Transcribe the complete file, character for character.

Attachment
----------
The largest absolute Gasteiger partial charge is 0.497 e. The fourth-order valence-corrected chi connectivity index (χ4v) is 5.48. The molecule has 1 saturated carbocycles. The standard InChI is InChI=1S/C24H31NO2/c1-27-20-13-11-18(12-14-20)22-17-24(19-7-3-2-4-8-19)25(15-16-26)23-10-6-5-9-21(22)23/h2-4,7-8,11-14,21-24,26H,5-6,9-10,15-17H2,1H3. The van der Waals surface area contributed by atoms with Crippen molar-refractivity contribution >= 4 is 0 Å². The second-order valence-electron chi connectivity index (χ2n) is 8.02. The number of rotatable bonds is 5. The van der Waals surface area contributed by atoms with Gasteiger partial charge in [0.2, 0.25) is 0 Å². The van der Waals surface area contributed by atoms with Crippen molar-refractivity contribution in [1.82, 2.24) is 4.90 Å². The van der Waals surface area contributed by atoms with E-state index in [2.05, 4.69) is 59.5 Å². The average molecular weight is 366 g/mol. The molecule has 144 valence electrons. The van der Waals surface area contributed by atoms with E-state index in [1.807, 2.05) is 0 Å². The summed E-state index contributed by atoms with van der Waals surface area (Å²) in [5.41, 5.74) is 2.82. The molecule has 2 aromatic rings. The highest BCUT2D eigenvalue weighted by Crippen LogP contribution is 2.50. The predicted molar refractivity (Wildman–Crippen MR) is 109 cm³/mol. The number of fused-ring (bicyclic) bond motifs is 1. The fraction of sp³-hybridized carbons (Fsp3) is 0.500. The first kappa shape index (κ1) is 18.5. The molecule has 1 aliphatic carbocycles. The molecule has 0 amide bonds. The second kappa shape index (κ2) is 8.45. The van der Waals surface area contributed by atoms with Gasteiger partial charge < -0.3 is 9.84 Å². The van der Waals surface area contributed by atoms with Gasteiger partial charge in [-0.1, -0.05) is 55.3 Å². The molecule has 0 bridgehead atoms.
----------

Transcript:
The largest absolute Gasteiger partial charge is 0.497 e. The fourth-order valence-corrected chi connectivity index (χ4v) is 5.48. The molecule has 1 saturated carbocycles. The standard InChI is InChI=1S/C24H31NO2/c1-27-20-13-11-18(12-14-20)22-17-24(19-7-3-2-4-8-19)25(15-16-26)23-10-6-5-9-21(22)23/h2-4,7-8,11-14,21-24,26H,5-6,9-10,15-17H2,1H3. The van der Waals surface area contributed by atoms with Crippen molar-refractivity contribution >= 4 is 0 Å². The second-order valence-electron chi connectivity index (χ2n) is 8.02. The number of rotatable bonds is 5. The van der Waals surface area contributed by atoms with Gasteiger partial charge in [0.2, 0.25) is 0 Å². The van der Waals surface area contributed by atoms with Crippen molar-refractivity contribution in [1.82, 2.24) is 4.90 Å². The van der Waals surface area contributed by atoms with E-state index in [2.05, 4.69) is 59.5 Å². The average molecular weight is 366 g/mol. The molecule has 144 valence electrons. The van der Waals surface area contributed by atoms with E-state index in [1.807, 2.05) is 0 Å². The summed E-state index contributed by atoms with van der Waals surface area (Å²) in [5.41, 5.74) is 2.82. The molecule has 2 aromatic rings. The highest BCUT2D eigenvalue weighted by Crippen LogP contribution is 2.50. The predicted molar refractivity (Wildman–Crippen MR) is 109 cm³/mol. The number of fused-ring (bicyclic) bond motifs is 1. The fraction of sp³-hybridized carbons (Fsp3) is 0.500. The first kappa shape index (κ1) is 18.5. The molecule has 1 aliphatic carbocycles. The molecule has 0 amide bonds. The second kappa shape index (κ2) is 8.45. The van der Waals surface area contributed by atoms with Gasteiger partial charge < -0.3 is 9.84 Å². The van der Waals surface area contributed by atoms with Gasteiger partial charge in [-0.1, -0.05) is 55.3 Å². The molecule has 0 bridgehead atoms.